The Hulk, My Childhood Favorite, Returns to Wreck Shop


The Immortal Hulk – Al Ewing, Joe Bennett, et al. (2018-Present)

            I have always loved reading comic books.  Towards the back pages of the comics there would be a list of every title that had an issue printed that month.  There were so many different ones.  Who could read, much less buy, every single one that Marvel or DC Comics would put out?  I eventually settled in on a few that I followed, buying their issues when I could.  These included the Uncanny X-Men, Thor, Batman, and my favorite, The Incredible Hulk. 

            Most people, even those who do not read comic books, know of Bruce Banner and his alter-ego The Hulk.  To many, Bruce Banner and the Hulk are like Dr. Jekyll and Mr. Hyde, two sides of a coin.  The Hulk is the unseen horror underneath a seemingly normal, and brilliant nuclear physicist that comes out whenever Bruce is angered.  This does not seem like much to base a very long-running monthly comic book on, much less the countless spin-offs of the Hulk throughout all entertainment media, but I found it fascinating and read the Hulk for years.

            The Hulk was different that other superheroes in many ways, not the least of which is in their origin.  Bruce Banner was working on a gamma bomb test when some unsuspecting teenager wandered onto the testing grounds.  He risked his life to run out and save the kid, only to catch the full brunt of the gamma ray blast.  He became irradiated and his body grew to a monstrous size with equal strength.  The Hulk was not Bruce.  He spoke as if he was a child sometimes and Bruce could not control the Hulk “persona.”  Whereas the X-Men were born mutants and outcasts, Batman was orphaned by crime, devoting himself to crimefighting, Thor was a Norse god in charge of protecting Midgard (Earth), and Superman an alien from a destroyed planet protecting his new home, Bruce Banner was a genius damaged and ruined by an act of pure altruism.  It was pitiable, and regrettable, and ended up unleashing one of the most powerful beings in existence to terrorize an unsuspecting world.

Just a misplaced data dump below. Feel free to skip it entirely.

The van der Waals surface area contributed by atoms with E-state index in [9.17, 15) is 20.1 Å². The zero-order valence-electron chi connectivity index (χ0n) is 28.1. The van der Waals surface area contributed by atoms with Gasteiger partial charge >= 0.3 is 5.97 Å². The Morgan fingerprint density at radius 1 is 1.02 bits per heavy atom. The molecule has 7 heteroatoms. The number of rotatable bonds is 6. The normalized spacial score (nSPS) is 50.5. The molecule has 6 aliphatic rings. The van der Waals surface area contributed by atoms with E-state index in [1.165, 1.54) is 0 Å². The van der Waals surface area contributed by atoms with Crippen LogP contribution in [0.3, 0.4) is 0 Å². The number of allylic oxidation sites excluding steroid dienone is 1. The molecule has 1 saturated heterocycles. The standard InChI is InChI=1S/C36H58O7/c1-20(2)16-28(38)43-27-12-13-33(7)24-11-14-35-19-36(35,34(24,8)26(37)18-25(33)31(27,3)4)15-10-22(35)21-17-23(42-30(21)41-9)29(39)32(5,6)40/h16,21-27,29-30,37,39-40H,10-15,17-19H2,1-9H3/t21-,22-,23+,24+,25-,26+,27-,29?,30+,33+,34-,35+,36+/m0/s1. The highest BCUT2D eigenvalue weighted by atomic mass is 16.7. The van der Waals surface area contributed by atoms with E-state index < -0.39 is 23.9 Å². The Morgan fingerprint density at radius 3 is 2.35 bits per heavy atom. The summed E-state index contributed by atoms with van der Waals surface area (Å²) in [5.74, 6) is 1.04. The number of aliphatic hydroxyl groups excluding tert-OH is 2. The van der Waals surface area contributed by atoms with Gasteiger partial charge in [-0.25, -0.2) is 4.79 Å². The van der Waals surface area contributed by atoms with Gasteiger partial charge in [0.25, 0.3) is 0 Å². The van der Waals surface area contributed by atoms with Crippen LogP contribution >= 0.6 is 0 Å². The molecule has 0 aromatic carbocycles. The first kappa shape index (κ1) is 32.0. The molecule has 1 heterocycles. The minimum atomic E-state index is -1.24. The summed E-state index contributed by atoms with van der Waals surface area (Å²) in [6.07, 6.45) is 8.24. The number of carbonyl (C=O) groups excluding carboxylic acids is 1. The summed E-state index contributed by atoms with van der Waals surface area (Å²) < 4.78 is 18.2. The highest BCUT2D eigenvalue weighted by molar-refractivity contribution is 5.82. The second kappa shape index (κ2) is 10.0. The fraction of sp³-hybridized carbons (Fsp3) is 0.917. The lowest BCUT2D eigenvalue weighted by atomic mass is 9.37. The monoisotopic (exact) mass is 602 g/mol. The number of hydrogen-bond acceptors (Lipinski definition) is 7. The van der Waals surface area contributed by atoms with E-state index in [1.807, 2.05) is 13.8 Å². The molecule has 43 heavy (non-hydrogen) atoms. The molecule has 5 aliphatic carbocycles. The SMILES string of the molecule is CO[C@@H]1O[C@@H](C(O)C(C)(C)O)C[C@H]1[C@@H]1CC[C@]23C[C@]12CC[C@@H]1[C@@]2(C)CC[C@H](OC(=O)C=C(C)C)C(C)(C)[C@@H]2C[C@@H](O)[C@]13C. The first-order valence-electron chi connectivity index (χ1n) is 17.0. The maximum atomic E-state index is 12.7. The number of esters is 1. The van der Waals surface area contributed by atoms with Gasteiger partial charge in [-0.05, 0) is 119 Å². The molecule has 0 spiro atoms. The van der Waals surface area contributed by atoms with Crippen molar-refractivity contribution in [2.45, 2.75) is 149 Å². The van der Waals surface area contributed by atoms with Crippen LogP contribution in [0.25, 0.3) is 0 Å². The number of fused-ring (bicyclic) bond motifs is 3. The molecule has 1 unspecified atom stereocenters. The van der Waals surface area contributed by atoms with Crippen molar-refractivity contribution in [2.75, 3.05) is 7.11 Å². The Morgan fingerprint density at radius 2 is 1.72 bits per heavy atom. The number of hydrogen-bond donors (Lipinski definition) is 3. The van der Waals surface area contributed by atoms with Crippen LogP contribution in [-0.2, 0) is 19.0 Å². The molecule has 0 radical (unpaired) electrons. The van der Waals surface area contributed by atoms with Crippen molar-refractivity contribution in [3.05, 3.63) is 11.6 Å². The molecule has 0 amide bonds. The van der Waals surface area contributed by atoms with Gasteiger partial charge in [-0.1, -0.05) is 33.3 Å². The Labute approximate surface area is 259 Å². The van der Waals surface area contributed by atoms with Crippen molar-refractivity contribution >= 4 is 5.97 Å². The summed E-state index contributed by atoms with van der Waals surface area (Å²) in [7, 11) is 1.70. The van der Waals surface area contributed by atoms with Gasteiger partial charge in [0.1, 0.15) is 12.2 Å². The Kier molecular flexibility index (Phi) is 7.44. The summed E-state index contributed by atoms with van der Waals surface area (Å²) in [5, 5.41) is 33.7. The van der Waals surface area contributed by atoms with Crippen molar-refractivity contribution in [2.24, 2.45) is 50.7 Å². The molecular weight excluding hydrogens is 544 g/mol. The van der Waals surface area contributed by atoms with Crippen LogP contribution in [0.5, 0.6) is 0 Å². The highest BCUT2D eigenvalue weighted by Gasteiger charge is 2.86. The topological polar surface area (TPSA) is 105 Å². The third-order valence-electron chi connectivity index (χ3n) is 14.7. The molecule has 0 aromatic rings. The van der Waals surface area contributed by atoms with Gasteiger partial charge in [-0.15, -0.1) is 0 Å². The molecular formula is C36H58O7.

As with all reading habits, I moved on to other comics, and other books.  I would keep up with some of the developments in my favorite comics and really enjoyed the Planet Hulk storyline.  Recently I came across a new series of monthly Hulk books called The Immortal Hulk.  Written by Al Ewing, it was a rebirth of the original horror themes found in the Incredible Hulk, pushed to amazing new heights.   It takes off from the character development done on the Hulk in the recent decades and from the start is written, drawn, and paced to keep the heart pumping and the blood rushing.  I was not ready for the intensity of each issue!  I cannot give away any plot points, as I hate that, but I will say that Bruce lives during the day, while the night belongs to the Hulk, and the story of how Bruce comes back from death sets off the entire run. 

            Each issue builds on the next and the implications for many of the other gamma-powered beings in the Marvel universe come to pass.  It was so cool to catch up on classic Hulk characters that I remembered reading about in my youth.  The artwork is its own type of awesome and reminded me of the best horror comics of the past.  Each page is full of lurid detail.  This is a horror comic, as the Hulk should be, and not a comic book for the little kids.  It may also not be for someone who is coming to the Hulk as a blank slate.  The Immortal Hulk builds upon all previous Hulk lore, which for a comic freak like me, is perfect.  Highly Recommended.

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